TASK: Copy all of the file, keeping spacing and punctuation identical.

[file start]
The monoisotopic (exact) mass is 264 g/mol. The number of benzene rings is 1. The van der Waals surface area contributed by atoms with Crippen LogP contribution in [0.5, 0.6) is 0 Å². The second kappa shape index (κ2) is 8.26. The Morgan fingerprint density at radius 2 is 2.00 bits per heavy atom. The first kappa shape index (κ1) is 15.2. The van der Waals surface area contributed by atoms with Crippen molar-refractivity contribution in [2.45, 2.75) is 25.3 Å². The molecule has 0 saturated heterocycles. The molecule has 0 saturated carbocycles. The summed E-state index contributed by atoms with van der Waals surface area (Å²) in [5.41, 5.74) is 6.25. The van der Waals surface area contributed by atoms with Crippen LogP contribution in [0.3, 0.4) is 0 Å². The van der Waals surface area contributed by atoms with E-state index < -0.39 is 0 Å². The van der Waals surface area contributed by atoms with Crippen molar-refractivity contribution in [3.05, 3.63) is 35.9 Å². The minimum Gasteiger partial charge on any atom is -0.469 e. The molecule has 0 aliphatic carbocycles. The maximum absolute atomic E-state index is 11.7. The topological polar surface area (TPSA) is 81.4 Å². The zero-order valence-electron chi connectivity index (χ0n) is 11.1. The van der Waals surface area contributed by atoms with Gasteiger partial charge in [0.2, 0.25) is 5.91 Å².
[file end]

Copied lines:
The monoisotopic (exact) mass is 264 g/mol. The number of benzene rings is 1. The van der Waals surface area contributed by atoms with Crippen LogP contribution in [0.5, 0.6) is 0 Å². The second kappa shape index (κ2) is 8.26. The Morgan fingerprint density at radius 2 is 2.00 bits per heavy atom. The first kappa shape index (κ1) is 15.2. The van der Waals surface area contributed by atoms with Crippen molar-refractivity contribution in [2.45, 2.75) is 25.3 Å². The molecule has 0 saturated heterocycles. The molecule has 0 saturated carbocycles. The summed E-state index contributed by atoms with van der Waals surface area (Å²) in [5.41, 5.74) is 6.25. The van der Waals surface area contributed by atoms with Crippen LogP contribution in [0.3, 0.4) is 0 Å². The van der Waals surface area contributed by atoms with E-state index < -0.39 is 0 Å². The van der Waals surface area contributed by atoms with Crippen molar-refractivity contribution in [3.05, 3.63) is 35.9 Å². The minimum Gasteiger partial charge on any atom is -0.469 e. The molecule has 0 aliphatic carbocycles. The maximum absolute atomic E-state index is 11.7. The topological polar surface area (TPSA) is 81.4 Å². The zero-order valence-electron chi connectivity index (χ0n) is 11.1. The van der Waals surface area contributed by atoms with Gasteiger partial charge in [0.2, 0.25) is 5.91 Å².